The Limits Of My Language Mean The Limits Of My World (Brené Brown’s “Atlas”)

Brené Brown’s latest book, “Atlas of the Heart,” is a deconstruction of the language we (can/should/could) use to understand our emotions and experiences. Here’s the “limits of my language” quote, what it means, and how “Atlas” applies to ourselves and others, personally and professionally. 

Ludwig Wittgenstein said, “The limits of my language mean the limits of my world.” In an interview, Brené Brown added, “The lack of self-awareness in folks is not overcomable without language and the study of emotion.”* 

It’s a familiar thought. It’s the reason poetry exists too. Describing stuff is hard. Spending the time to learn to describe hard stuff is even harder. 

Brown’s research says most people can only recognize if they’re happy, sad, or angry. Talk about a limited color palette. The finding implies we go around reducing others’ feelings and emotions by an equally short list, on top of telling stories to ourselves that deserve Shakespeare but instead get See Spot Run.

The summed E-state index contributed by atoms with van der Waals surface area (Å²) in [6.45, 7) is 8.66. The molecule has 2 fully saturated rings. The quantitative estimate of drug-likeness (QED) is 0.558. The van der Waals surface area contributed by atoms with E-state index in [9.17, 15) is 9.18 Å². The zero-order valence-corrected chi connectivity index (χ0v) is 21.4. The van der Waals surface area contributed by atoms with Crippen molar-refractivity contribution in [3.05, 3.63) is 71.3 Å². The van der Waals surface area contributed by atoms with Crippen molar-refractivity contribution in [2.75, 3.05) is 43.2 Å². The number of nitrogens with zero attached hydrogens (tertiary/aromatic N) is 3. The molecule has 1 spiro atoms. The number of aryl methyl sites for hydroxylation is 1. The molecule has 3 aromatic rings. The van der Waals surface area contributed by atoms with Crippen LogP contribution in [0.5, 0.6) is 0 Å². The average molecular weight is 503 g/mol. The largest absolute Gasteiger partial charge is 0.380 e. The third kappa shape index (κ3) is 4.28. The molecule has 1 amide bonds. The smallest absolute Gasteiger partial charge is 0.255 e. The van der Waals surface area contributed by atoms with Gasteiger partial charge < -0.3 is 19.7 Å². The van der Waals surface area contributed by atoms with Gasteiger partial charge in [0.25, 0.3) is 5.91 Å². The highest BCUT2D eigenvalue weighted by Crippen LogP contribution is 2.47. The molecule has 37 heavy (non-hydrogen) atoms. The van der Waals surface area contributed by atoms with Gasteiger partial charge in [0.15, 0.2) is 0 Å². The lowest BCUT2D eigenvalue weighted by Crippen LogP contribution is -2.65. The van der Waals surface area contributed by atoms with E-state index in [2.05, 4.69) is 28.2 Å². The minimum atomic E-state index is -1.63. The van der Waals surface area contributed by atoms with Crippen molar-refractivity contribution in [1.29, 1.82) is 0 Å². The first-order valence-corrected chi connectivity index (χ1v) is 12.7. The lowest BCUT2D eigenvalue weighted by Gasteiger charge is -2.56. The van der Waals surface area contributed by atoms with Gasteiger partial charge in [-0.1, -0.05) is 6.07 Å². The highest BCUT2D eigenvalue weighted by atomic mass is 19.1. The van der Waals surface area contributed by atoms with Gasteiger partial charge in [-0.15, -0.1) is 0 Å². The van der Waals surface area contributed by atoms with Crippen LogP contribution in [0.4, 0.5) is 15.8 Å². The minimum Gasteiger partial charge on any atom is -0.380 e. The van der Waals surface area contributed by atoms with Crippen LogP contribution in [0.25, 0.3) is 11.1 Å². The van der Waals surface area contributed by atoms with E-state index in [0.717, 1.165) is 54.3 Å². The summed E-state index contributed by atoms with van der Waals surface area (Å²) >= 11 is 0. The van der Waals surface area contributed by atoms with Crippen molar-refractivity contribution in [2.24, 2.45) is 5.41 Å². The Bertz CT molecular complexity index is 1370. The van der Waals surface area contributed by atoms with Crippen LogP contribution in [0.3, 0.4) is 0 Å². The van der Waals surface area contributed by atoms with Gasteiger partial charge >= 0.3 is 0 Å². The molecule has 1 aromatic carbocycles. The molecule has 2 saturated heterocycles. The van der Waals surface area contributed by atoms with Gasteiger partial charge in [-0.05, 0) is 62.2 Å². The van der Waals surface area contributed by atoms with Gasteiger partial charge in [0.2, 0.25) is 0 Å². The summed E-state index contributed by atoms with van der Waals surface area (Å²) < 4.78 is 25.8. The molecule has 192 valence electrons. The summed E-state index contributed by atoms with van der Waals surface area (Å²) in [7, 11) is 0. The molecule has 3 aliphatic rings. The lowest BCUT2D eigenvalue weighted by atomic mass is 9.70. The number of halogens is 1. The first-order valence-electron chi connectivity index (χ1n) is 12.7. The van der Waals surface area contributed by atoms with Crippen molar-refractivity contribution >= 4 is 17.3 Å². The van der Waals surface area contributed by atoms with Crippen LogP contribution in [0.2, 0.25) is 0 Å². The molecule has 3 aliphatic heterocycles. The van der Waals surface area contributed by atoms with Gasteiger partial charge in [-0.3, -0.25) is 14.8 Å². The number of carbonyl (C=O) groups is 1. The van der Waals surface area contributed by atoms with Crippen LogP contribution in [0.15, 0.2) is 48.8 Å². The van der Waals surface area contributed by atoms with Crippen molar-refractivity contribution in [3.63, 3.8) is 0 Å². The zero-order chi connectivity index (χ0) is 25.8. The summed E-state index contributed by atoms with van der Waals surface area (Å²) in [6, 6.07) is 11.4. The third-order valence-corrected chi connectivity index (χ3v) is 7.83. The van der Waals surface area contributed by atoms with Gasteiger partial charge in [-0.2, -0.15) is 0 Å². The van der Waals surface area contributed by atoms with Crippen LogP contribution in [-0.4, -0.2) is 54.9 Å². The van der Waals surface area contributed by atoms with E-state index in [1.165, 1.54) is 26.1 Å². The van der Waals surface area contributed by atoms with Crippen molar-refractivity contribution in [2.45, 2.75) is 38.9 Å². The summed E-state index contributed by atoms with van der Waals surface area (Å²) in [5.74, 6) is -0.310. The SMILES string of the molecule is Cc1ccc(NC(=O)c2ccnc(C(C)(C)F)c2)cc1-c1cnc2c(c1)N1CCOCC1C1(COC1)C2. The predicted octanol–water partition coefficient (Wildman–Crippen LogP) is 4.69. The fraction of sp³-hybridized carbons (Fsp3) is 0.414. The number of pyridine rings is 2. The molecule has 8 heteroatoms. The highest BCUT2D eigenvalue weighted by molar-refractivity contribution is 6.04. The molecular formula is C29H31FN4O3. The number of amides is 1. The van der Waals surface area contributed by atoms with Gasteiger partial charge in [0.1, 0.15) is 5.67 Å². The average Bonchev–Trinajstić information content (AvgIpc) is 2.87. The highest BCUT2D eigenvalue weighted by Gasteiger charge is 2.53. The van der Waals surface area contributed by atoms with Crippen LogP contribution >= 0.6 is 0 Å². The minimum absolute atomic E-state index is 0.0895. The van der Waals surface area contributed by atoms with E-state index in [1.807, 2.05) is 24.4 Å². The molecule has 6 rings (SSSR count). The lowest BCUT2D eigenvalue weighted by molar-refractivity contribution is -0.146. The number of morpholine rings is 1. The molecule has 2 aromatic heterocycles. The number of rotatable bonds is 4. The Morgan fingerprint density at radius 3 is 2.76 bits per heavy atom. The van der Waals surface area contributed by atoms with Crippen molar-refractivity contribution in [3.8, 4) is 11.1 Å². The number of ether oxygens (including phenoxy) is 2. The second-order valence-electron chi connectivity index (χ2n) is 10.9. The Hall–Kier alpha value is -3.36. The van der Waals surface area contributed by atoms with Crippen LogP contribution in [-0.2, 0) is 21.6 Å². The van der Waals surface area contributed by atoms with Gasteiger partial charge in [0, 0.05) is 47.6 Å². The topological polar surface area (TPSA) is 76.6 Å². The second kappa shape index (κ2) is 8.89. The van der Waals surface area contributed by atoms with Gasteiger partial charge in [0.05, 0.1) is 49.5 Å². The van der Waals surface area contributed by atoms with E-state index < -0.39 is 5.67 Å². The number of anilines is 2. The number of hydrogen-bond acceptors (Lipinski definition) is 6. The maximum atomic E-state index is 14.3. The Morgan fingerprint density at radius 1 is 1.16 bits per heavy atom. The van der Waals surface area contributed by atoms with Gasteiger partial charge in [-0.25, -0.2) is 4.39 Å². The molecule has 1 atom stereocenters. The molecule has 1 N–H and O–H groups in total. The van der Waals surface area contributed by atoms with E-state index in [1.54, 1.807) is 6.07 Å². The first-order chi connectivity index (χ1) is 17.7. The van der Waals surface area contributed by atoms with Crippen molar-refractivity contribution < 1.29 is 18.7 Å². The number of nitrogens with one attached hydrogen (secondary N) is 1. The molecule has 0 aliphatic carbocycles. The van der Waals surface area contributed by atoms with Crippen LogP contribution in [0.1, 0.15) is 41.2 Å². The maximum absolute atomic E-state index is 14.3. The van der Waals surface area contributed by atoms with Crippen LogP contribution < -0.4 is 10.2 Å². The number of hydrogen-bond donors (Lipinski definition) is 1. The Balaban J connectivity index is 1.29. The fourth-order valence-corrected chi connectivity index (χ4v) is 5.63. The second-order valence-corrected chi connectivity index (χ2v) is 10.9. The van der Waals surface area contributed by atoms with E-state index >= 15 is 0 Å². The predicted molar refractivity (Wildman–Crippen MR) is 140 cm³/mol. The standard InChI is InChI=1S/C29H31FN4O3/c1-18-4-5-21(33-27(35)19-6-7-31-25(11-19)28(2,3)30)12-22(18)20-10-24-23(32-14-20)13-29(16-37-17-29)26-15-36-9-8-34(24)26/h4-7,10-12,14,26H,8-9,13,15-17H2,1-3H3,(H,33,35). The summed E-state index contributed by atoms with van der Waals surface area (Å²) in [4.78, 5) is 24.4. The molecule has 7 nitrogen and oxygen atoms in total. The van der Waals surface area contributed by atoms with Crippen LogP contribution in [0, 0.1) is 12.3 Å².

Atlas of the Heart adds to those 3. Specifically, it gives us 87 words with definitions and examples to better explain what we’re thinking and feeling at any point in time. These are the building blocks to cultivate meaningful connection, within ourselves and with others. 

While I’m not planning to memorize them all, I’ve got an increasingly marked-up book I’ll be referencing often. I’ve learned how to differentiate between when I’m stressed and overwhelmed for example. It’s not redundant – I can turn stress into motivation to work harder, but overwhelm requires me to take a break from whatever I’m doing so I don’t burn out. These definitions are powerful. 

Professionally, Atlas can help us see others more clearly, set better boundaries, and communicate our own thoughts and expectations with specificity. If the mission of the book is to help cultivate meaningful connections, this applies to more valuable connections too. There’s power in helping others find their words.  

The more limited the language we have to describe what we’re feeling to ourselves and others, the more room for confusion we leave on the table. Get a copy of this book. Check in with yourself, head to the appendix, and start increasing your understanding alongside your vocabulary. 

*check out “Atlas of the Heart” and her 3-part podcast series discussing the book with her “sisters bookclub” on the Unlocking Us podcast.

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